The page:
I’m still fond of this compilation, even though, in all honesty, I am missing a number of tracks from  the original compilation. Moreover, this album also saw me eager to discover more about bands like Ordo Equitum Solis, Blackmore’s Night  and Eden. Bands I would never have heard of if it had not been for illegal downloads of music from unregulated sources.

Of course, like home taping before it, downloading music illegally was the death of music and we know today how empty our lives have become because  music was killed.

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Classical Chillout – Various Artists [#278]

Screen Shot 2015-03-22 at 08.20.08Classical Chillout – Various Artists

And so I am now near the end of the week of compilations. Sometimes you get a week with a nice mix of artists, other times you get a week of crap. Sorry. That’s just the way it goes.

Today we have Classical Chillout. It seems that in the late nineties/early noughties there was a massive demand for Chillout. No idea why. It wasn’t exactly a stressful time. I guess it was just people liked to chillout. Possibly with drugs. Maybe with a bath. Whatever floats your boat.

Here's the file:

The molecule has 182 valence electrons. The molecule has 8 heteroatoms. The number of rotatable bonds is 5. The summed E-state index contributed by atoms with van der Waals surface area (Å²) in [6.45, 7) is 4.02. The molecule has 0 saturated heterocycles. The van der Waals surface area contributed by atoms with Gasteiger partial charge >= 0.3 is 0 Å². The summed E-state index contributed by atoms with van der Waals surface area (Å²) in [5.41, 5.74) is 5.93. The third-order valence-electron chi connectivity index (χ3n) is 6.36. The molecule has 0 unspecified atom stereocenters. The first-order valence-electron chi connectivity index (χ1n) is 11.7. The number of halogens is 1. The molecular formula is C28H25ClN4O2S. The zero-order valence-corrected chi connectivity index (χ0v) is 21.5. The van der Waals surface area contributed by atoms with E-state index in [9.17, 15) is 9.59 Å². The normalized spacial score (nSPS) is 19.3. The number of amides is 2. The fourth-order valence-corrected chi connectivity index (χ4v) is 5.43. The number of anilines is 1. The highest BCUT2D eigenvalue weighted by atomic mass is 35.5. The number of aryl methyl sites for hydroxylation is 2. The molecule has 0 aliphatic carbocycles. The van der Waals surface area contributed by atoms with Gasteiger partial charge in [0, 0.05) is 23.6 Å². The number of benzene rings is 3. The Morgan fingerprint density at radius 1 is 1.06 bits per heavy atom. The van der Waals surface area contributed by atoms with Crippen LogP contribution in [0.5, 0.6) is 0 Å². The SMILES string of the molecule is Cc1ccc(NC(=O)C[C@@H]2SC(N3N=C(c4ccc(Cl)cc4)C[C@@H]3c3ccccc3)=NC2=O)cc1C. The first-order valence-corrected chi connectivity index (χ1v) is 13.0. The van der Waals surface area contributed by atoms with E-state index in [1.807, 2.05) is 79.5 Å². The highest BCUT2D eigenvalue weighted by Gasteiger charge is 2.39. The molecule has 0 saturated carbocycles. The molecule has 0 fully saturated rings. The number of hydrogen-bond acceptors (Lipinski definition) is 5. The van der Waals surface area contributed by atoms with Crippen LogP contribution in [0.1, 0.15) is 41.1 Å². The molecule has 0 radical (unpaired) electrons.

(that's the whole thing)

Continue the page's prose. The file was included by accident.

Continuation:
Baths usually.

Anyway, today is Classical Chillout. A nice mix of classical music and modern chillout, which, if anything, I approve of, purely for the inclusion of Mozart’s Ave Verum Corpus and Fauré’s In Paradisum and Cantique de Jean Racine. Which is why it is in my collection; I was looking for songs I used to sing when I was in Bishop Eton church choir.

– Barber* Adagio For Strings 9:31
Satie* Gymnopédie No. 1 3:12
Jenkins* Adiemus 3:57
Sakamoto* Merry Christmas, Mr. Lawrence 4:46
Puccini* O Mio Babbino Caro 2:03
Albinoni* Adagio 5:48
Beethoven* Figlio Perduto 4:37
Pärt* Spiegel Im Spiegel 4:00
Delibes* Flower Duet (Lakmé) 3:26
Nyman* The Heart Asks Pleasure First / The Promise 3:11
Fauré* Cantique De Jean Racine 5:44
Ungar* & Mason* The Ashokan Farewell 5:06
Debussy* Clair De Lune 4:54
Allegri* Misere Mei, Deus (vv 1-4, 17-20) 5:44
Horner* My Heart Will Go On 4:19
Jeffes* Perpetuum Mobile 4:28
J. S. Bach* Concerto For Violin & Oboe In D Minor (BWV 1060 – II: Adagio) 5:52
Górecki* Symphony No. 3 ‘Symphony Of Sorrowful Songs’ (II: Lento E Largo – Tanquillissimo) (extract) 4:27
Vaughan Williams* The Lark Ascending (Opening) 6:21
Satie* Gnossienne No. 1 3:23
Reich* Nagoya Marimbas 4:51
Bruch* Violin Concerto No. 1 In G Minor (Op. 26 II: Adagio) (Opening) 4:21
Tavener* Song For Athene 6:08
Morricone* Gabriel’s Oboe 2:11
Armstrong* / Del Naja* / Vowles* / Marshall* Weather Storm 6:02
Morricone* Chi Mai 5:04
Fauré* In Paradisum 3:25
Catalani* Ebben? Ne Andrò Lontana (La Wally) 4:49
Vivaldi* Winter (The Four Seasons – II: Largo) 2:29